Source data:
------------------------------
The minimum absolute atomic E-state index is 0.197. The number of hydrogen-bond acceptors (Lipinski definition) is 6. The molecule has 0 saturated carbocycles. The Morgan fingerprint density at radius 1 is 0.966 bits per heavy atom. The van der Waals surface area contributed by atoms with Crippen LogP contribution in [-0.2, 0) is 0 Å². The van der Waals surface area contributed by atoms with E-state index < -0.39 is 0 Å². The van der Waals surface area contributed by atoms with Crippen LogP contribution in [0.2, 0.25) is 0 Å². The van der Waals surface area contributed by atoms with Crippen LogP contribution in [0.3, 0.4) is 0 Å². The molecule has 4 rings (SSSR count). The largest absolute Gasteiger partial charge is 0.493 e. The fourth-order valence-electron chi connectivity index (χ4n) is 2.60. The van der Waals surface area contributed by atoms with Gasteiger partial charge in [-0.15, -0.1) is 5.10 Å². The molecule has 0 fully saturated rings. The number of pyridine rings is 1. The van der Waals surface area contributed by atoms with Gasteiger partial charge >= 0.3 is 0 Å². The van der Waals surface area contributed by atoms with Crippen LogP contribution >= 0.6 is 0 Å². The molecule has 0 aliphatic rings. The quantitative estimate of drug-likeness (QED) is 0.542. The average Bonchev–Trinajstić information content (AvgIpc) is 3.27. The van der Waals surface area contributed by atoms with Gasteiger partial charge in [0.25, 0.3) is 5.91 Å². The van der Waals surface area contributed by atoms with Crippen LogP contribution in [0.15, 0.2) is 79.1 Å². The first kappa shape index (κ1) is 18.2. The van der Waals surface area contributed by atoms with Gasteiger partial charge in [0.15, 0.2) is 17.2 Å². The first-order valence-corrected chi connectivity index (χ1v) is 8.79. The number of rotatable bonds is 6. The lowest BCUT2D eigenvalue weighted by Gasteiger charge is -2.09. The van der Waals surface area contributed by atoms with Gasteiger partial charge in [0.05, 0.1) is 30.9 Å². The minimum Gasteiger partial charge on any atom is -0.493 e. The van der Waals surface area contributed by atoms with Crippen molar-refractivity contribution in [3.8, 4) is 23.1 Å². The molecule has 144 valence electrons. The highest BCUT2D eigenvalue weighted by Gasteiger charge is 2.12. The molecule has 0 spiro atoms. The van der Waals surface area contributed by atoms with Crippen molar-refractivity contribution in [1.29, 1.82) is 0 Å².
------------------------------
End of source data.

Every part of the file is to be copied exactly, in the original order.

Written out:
The minimum absolute atomic E-state index is 0.197. The number of hydrogen-bond acceptors (Lipinski definition) is 6. The molecule has 0 saturated carbocycles. The Morgan fingerprint density at radius 1 is 0.966 bits per heavy atom. The van der Waals surface area contributed by atoms with Crippen LogP contribution in [-0.2, 0) is 0 Å². The van der Waals surface area contributed by atoms with E-state index < -0.39 is 0 Å². The van der Waals surface area contributed by atoms with Crippen LogP contribution in [0.2, 0.25) is 0 Å². The van der Waals surface area contributed by atoms with Crippen LogP contribution in [0.3, 0.4) is 0 Å². The molecule has 4 rings (SSSR count). The largest absolute Gasteiger partial charge is 0.493 e. The fourth-order valence-electron chi connectivity index (χ4n) is 2.60. The van der Waals surface area contributed by atoms with Gasteiger partial charge in [-0.15, -0.1) is 5.10 Å². The molecule has 0 fully saturated rings. The number of pyridine rings is 1. The van der Waals surface area contributed by atoms with Gasteiger partial charge >= 0.3 is 0 Å². The van der Waals surface area contributed by atoms with Crippen LogP contribution >= 0.6 is 0 Å². The molecule has 0 aliphatic rings. The quantitative estimate of drug-likeness (QED) is 0.542. The average Bonchev–Trinajstić information content (AvgIpc) is 3.27. The van der Waals surface area contributed by atoms with Gasteiger partial charge in [0.25, 0.3) is 5.91 Å². The van der Waals surface area contributed by atoms with Crippen LogP contribution in [0.15, 0.2) is 79.1 Å². The first kappa shape index (κ1) is 18.2. The van der Waals surface area contributed by atoms with Gasteiger partial charge in [0.15, 0.2) is 17.2 Å². The first-order valence-corrected chi connectivity index (χ1v) is 8.79. The number of rotatable bonds is 6. The lowest BCUT2D eigenvalue weighted by Gasteiger charge is -2.09. The van der Waals surface area contributed by atoms with Gasteiger partial charge in [0.05, 0.1) is 30.9 Å². The minimum Gasteiger partial charge on any atom is -0.493 e. The van der Waals surface area contributed by atoms with Crippen molar-refractivity contribution in [3.8, 4) is 23.1 Å². The molecule has 144 valence electrons. The highest BCUT2D eigenvalue weighted by Gasteiger charge is 2.12. The molecule has 0 spiro atoms. The van der Waals surface area contributed by atoms with Crippen molar-refractivity contribution in [1.29, 1.82) is 0 Å².